This is Christian Bason's response to What are you skating towards in 2012?
Rehearsing the future
As we enter 2012, new challenges arise for MindLab, the organisation I run. An internal innovation unit for three national ministries, MindLab has for a decade assisted policy makers in crafting better and more creative solutions to society’s wicked problems.
However, MindLab's collaboration agreement with the three ministries terminates by the end of 2012, and so it must be renewed or changed. This makes us ask: What could a innovation unit look like five years from now? What should MindLab's future be, and could we begin rehearsing it this year? Today, MindLab is fully publicly funded, and we are mainly focused on citizen involvement at the front-end of the innovation process.
Here are some of the components that we are deliberating:
- Strengthen the element of implementation? Should MindLab take the change management role further and stay in (or with) the organization not just until ideas and concepts are formulated, but until implementation is completed?
- Strengthen the role of the citizens? Should MindLab openly invite citizens with innovation ideas into MindLab and help them to explore the potential of the idea. This is the approach at New Urban Mechanics, an innovation unit run by the Mayor’s office in Boston? Or should MindLab actively search for the “lead user citizens” who already have solved public problems and work on scaling their ideas?
- Horizontal expansion? Should MindLab invite additional central government ministries into the fold? This might enhance the capability to create true cross-cutting solutions, and increase trust and collaboration among an even broader section of policy fields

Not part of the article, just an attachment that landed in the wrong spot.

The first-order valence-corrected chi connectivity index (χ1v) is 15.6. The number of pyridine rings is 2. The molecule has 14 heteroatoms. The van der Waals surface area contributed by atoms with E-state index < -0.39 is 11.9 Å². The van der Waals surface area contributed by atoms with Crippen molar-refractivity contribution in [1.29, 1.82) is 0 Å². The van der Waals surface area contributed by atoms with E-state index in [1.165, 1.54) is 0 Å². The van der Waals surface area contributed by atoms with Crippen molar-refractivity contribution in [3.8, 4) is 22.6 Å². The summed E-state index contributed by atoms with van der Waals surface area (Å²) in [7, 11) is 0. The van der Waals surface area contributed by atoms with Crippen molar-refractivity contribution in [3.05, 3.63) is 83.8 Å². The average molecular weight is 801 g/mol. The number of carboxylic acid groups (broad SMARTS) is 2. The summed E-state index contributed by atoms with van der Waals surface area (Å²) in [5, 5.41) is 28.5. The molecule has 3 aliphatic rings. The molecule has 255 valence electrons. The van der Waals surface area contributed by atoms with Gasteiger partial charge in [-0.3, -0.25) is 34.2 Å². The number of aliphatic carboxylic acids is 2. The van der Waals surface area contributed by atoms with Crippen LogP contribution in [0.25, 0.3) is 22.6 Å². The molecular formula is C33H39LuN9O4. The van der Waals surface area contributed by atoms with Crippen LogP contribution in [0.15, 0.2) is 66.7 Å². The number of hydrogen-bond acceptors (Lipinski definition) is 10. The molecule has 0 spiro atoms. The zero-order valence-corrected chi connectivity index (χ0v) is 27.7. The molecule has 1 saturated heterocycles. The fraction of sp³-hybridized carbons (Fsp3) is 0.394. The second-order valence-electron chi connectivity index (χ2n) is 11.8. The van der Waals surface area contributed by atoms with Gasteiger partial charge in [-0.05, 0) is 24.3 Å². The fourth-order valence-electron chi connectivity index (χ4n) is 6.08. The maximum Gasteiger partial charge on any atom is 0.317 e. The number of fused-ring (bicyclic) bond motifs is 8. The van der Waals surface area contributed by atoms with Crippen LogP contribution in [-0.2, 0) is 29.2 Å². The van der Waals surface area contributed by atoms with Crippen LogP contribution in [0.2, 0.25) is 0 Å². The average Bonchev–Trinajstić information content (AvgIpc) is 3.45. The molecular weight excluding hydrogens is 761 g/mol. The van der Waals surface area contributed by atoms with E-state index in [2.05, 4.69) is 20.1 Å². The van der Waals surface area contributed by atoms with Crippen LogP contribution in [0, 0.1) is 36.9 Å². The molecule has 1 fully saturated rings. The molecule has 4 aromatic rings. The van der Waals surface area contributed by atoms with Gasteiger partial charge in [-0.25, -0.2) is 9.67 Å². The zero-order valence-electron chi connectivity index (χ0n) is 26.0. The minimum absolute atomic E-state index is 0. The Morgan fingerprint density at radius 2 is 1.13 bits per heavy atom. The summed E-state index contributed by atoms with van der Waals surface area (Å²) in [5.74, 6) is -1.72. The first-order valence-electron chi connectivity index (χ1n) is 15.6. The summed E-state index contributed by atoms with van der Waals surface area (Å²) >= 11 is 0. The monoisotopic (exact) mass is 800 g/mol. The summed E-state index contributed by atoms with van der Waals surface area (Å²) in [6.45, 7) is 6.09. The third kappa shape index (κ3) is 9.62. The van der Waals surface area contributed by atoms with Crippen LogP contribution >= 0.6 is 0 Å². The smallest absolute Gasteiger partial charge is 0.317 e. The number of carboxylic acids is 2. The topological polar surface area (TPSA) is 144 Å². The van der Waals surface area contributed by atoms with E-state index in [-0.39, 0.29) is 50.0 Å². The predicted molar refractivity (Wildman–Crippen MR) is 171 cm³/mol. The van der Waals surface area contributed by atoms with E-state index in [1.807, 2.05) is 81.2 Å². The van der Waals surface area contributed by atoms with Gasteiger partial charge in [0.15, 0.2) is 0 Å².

- Vertical inclusion? One of the mantras of the newly elected Thorning-Schmidt government in Denmark is “public-public collaboration”, across all governance levels. Could MindLab, which is already known to municipalities, play a role in enhancing collaborative governance across multiple levels of government, for instance by including a number of municipalities in its work? Or could MindLab move beyond the national level to assist international organizations such as the European Union, the United Nations and the World Bank?
- How about engaging more directly with not-for-profits, or for that matter for-profit firms, seeking to generate social returns. Would this also be an avenue?
- A consulting arm? The demand for MindLabs services has been rapidly expanding, not just within the three ministries and associated agencies, but also throughout Denmark, and globally from governments in India, Chile, the UK, Canada, Australia and US. Would it make sense for MindLab to run a profit-making entity alongside its public operation?
- More sister organisations? Just like the Ministry of Taxation has established its own internal innovation unit, might MindLab help create similar units via a network approach? Could this extend to other sectors and fields in Denmark or abroad?
- The role of research? MindLab has hosted four PhD projects and has extensive ties to research communities in design, ethnography, and public management. How should research be embedded in our work going forward?
One of the most challenging questions that arise in some of the options presented here is what the consequences would be for MindLabs governance structure. How would a vastly changed ownership situation look like?
Going into 2012, our sentiment is not to conduct vast and complex analyses to identify which are the most promising avenues to pursue. Rather, we want to “rehearse the future”, to try different approaches on a small scale, and discover what is valuable, to whom, how and why. This is, after all, the advice we offer to others. Should be interesting.
Christian Bason is Director of MindLab, a unit for citizen-centred innovation in Denmark. He is part of a vanguard who are creating meaningful ways for government to become innovative and to do so in partnership with community and business. His new book, Leading Public Sector Innovation is quickly becoming a bible for rejuvenation of the public sector.
Note: I am releasing individual essays from the collection, What are you skating towards in 2012? on a regular basis. Upcoming contributions are by Cheryl Rose, Jacques Dufresne, Linda Perry, John Mighton, Linda Couture, Sherri Torjman and many others. You can access the accumulated essays here.
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